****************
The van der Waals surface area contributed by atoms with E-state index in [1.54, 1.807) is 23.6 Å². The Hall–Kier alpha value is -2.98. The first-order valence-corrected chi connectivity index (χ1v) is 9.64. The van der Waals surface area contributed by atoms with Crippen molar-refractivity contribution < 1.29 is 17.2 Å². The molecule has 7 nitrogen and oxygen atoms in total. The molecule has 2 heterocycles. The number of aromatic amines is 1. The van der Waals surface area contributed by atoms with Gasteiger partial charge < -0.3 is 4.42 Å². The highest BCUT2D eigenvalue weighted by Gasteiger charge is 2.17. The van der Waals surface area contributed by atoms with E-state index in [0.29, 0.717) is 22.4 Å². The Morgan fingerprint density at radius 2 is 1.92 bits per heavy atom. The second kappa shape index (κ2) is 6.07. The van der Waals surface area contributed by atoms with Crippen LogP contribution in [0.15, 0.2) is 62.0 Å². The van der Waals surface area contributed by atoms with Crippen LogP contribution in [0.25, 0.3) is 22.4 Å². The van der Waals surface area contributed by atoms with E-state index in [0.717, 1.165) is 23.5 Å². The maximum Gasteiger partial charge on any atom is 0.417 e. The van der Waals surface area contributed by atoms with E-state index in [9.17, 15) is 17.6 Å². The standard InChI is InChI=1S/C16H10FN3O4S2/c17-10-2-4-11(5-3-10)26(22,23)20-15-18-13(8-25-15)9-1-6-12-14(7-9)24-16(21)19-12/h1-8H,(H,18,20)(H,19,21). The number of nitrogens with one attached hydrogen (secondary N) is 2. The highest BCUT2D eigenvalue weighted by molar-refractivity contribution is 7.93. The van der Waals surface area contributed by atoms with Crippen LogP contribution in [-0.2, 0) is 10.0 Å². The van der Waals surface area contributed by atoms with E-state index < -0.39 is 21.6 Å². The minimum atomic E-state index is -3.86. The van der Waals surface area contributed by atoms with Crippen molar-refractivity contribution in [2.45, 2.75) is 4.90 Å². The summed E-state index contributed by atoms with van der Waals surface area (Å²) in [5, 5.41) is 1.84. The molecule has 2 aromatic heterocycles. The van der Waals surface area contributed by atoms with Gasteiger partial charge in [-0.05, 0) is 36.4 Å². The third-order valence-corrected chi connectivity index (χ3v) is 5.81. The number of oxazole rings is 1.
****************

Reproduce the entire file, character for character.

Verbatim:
The van der Waals surface area contributed by atoms with E-state index in [1.54, 1.807) is 23.6 Å². The Hall–Kier alpha value is -2.98. The first-order valence-corrected chi connectivity index (χ1v) is 9.64. The van der Waals surface area contributed by atoms with Crippen molar-refractivity contribution < 1.29 is 17.2 Å². The molecule has 7 nitrogen and oxygen atoms in total. The molecule has 2 heterocycles. The number of aromatic amines is 1. The van der Waals surface area contributed by atoms with Gasteiger partial charge < -0.3 is 4.42 Å². The highest BCUT2D eigenvalue weighted by Gasteiger charge is 2.17. The van der Waals surface area contributed by atoms with E-state index in [0.29, 0.717) is 22.4 Å². The Morgan fingerprint density at radius 2 is 1.92 bits per heavy atom. The second kappa shape index (κ2) is 6.07. The van der Waals surface area contributed by atoms with Crippen LogP contribution in [0.15, 0.2) is 62.0 Å². The van der Waals surface area contributed by atoms with Crippen LogP contribution in [0.25, 0.3) is 22.4 Å². The van der Waals surface area contributed by atoms with E-state index in [0.717, 1.165) is 23.5 Å². The maximum Gasteiger partial charge on any atom is 0.417 e. The van der Waals surface area contributed by atoms with E-state index in [9.17, 15) is 17.6 Å². The standard InChI is InChI=1S/C16H10FN3O4S2/c17-10-2-4-11(5-3-10)26(22,23)20-15-18-13(8-25-15)9-1-6-12-14(7-9)24-16(21)19-12/h1-8H,(H,18,20)(H,19,21). The number of nitrogens with one attached hydrogen (secondary N) is 2. The highest BCUT2D eigenvalue weighted by molar-refractivity contribution is 7.93. The van der Waals surface area contributed by atoms with Crippen LogP contribution in [-0.2, 0) is 10.0 Å². The van der Waals surface area contributed by atoms with E-state index < -0.39 is 21.6 Å². The minimum atomic E-state index is -3.86. The van der Waals surface area contributed by atoms with Crippen molar-refractivity contribution in [2.45, 2.75) is 4.90 Å². The summed E-state index contributed by atoms with van der Waals surface area (Å²) in [5, 5.41) is 1.84. The molecule has 2 aromatic heterocycles. The van der Waals surface area contributed by atoms with Gasteiger partial charge in [-0.05, 0) is 36.4 Å². The third-order valence-corrected chi connectivity index (χ3v) is 5.81. The number of oxazole rings is 1.